Andorra hosts the most beautiful slopes in the Pyrenees, and a perfect relaxing location to escape. Being only a few hours north of Barcelona there are hundreds of companies hosting cheap all- inclusive trips from Barcelona to Andorra, including meals, ski passes, transport and even your equipment. What a fantastic way to end your trip, or extend it? 

See also: The Best Ski Resorts Near Barcelona


The Best Places to Visit in Australia

Visitors who are planning a trip to Australia might feel overwhelmed because there is so much to see. After all, Australia is vast and showcases multiple cultures and subcultures within its borders.

While different travelers have different priorities, some destinations offer something for nearly everyone. Here are the top places to visit in Australia where most visitors will learn a lot and have a great time.

Visit Natvisa for some travel tips and also read our guide on getting an ETA for Australia.

See also Watch Out for Australian Big Things

The top places to visit in Australia

Byron Bay

Byron Bay was at the heart of Australia’s hippie movement. This relaxed beach town is also the easternmost point of Australia and a hub for many adventure activities like skydiving, scuba diving, surfing (it’s listed as one of the best surfing destinations in the world), and more.

More sedate travelers can enjoy excursions like whale watching or activities like yoga. As Byron Bay becomes more and more popular, trendy bars and restaurants are popping up in the area, too.

Byron Bay hosts a number of festivals and exhibitions throughout the year. Travelers can look at the calendar so they know what to expect when they go or when to plan their next trip.

Surfing holidays in Byron Bay, Australia
Surfing in Byron Bay, Australia

Uluru-Kata Tjuta National Park

Uluru is the famous red rock that rises, seemingly out of nowhere, in the Australian outback. While nearly everyone has seen a photo of it, it’s worth a visit in person because it’s much grander and more majestic in real life.

Note that climbing Uluru is not permitted, as it is a UNESCO world heritage site and the rock itself is sacred to indigenous cultures in the area. However, there are other rock formations in the area – such as those in the rest of the Uluru-Kata Tjuta National Park, where travelers can do more exploring.

There are also museums in the area that showcase indigenous culture. Humans have inhabited the area for at least 10,000 years and it is both exciting and educational to learn more about them.

See also Why Uluru is the Heart of Australia

Places to visit in Australia
Uluru red rocks in Australia

Sydney

Travelers who love urban life should not leave Australia without visiting Sydney. This vibing metropolis has something for everyone, from an active nightlife to posh restaurants, shopping experiences, whale watching and more.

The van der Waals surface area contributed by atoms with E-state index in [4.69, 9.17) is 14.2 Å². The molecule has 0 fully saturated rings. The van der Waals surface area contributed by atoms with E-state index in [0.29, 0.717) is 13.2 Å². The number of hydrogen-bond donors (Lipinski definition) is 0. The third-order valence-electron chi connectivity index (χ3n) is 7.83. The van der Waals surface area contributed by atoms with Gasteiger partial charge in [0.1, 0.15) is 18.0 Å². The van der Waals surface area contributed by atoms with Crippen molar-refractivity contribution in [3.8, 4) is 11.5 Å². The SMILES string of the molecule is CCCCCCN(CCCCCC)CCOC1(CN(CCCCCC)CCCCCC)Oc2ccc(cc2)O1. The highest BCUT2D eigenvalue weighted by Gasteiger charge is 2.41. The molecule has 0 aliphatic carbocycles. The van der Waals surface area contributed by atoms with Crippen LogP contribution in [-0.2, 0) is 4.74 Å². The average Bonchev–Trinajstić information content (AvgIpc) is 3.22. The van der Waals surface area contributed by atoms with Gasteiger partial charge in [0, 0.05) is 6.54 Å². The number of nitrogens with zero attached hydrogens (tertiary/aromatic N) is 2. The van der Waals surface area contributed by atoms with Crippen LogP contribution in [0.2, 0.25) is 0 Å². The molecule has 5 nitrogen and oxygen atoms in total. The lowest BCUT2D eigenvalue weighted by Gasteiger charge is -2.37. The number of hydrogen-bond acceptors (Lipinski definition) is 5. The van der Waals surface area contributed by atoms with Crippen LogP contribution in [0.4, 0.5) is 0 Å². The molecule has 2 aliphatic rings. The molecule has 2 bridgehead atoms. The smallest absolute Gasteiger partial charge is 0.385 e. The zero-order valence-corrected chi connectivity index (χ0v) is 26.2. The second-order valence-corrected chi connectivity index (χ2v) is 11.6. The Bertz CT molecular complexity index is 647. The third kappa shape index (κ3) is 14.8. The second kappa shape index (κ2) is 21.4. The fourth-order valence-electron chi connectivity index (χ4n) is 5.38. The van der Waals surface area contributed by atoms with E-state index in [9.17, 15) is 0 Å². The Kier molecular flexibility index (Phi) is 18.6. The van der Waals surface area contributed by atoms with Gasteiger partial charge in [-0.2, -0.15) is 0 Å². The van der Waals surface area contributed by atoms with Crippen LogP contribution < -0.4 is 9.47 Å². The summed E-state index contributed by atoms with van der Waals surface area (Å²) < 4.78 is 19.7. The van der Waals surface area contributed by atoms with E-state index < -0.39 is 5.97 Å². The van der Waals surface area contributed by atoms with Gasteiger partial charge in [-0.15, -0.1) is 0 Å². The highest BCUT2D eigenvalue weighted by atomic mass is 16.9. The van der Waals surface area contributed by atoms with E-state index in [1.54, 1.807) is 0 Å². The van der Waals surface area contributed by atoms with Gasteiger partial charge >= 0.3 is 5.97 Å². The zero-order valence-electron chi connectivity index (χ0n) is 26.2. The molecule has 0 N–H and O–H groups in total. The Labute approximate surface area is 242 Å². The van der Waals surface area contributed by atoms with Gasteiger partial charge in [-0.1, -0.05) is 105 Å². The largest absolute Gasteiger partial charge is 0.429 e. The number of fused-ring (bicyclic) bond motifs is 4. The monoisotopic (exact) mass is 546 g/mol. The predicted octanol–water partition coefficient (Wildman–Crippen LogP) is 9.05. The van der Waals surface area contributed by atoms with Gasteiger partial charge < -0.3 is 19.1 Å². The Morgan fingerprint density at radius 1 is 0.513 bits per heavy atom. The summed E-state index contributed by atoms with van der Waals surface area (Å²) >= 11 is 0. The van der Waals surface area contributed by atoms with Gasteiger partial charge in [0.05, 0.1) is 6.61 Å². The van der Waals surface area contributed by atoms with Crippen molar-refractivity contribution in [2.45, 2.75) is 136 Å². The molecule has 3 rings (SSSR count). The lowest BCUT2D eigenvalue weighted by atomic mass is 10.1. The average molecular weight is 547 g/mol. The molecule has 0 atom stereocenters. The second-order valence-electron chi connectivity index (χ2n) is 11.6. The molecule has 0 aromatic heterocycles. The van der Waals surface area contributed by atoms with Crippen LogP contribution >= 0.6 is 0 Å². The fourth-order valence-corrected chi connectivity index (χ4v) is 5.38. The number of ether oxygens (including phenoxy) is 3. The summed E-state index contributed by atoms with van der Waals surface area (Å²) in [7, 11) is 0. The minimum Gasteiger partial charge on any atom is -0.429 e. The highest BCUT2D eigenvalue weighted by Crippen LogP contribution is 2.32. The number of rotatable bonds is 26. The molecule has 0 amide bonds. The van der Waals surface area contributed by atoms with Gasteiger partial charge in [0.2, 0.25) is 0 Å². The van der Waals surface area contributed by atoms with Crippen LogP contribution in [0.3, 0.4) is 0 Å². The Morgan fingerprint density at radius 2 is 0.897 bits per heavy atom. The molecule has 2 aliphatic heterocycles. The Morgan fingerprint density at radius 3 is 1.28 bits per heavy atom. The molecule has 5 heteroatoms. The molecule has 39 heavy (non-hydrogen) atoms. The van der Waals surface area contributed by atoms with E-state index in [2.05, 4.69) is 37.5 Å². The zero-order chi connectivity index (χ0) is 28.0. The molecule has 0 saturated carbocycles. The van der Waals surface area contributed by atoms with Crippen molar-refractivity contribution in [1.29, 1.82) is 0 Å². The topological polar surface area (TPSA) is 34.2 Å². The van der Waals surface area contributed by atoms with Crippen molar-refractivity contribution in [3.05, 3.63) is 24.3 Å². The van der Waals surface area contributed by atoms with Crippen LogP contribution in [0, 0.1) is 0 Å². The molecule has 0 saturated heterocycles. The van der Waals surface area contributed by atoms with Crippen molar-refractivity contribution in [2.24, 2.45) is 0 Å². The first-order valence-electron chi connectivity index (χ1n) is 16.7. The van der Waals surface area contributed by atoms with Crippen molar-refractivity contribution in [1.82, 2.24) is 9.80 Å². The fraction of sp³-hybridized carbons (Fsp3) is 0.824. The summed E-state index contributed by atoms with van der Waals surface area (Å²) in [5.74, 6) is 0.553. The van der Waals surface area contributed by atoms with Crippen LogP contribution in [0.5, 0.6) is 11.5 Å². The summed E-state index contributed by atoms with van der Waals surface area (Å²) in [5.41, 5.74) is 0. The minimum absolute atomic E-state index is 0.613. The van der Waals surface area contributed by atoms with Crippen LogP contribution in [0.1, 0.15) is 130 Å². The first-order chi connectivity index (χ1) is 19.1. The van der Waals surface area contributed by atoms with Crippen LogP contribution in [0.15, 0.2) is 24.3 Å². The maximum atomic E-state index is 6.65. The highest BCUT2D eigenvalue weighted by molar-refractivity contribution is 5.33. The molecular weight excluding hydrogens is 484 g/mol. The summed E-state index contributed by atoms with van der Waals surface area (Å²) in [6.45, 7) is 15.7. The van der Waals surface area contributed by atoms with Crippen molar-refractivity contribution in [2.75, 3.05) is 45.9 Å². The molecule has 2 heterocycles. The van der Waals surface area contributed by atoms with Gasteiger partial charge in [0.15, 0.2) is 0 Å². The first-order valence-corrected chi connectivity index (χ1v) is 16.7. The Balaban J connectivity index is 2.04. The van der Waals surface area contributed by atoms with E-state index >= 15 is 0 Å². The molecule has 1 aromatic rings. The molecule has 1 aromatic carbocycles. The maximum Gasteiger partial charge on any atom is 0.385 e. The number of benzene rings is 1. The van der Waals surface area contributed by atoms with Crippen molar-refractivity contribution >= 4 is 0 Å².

Visitors who have seen the iconic Sydney opera house can get a tour of it in person, or they can even see an opera there if they come at the right time. Other attractions in the city include Manly Beach, the Federation Cliff Walk, the Royal Botanic Gardens, Bondi Beach, Paddington Markets, Taronga Zoo, Darling Harbor, Sydney Harbour Islands and more.

The most daring travelers will want to take a guided climb of the harbor bridge. Strapped into a harness, they will follow a guide up the side of the bridge for a breathtaking view of the entire city. It’s an experience no visitor will ever, ever forget.

See also A Self-Guided Walking Tour in Sydney

Sydney Harbour, Australia
Sydney Harbour, Australia

The Gold Coast

While it is enough of a tourist trap that some publications don’t suggest going there at all, the Gold Coast has a certain appeal. It is something like Las Vegas in the United States, complete with glitz and glam, and it even has casinos.

The truth is, the Gold Coast hosts some of the best beaches (and beach weather!) in Australia. It also has nightclubs, bars, and enough theme parks for any palate.

People who don’t like everything shiny should head to nearby Springbrook National Park for a serious rainforest experience, or visit Mount Tamborine to taste wine and cheese and see the work of artisans and craftspeople. There are also plenty of great places to visit near the Gold Coast.

How to apply for an ETA for Australia
Aerial view of Gold Coast, Queensland, Australia

Alice Springs

Travelers who want a real experience of the Australian outback should visit Alice Springs. It’s 900 miles away from anything else and is a great place to learn about aboriginal history, the settlement of Australia, and more.

Alice Springs offers some odd events, like an annual “regatta” that takes place in a sandy wash close to town. There’s always something going on and, even when it’s a little strange, it’s also quite a bit of fun.

Travelers who want to explore other places in the outback, like King’s Canyon or Uluru, can use Alice Springs as their base camp and head out from there. They can set up everything from camel treks to dinner with Crocodile Dundee, so there’s something for everyone!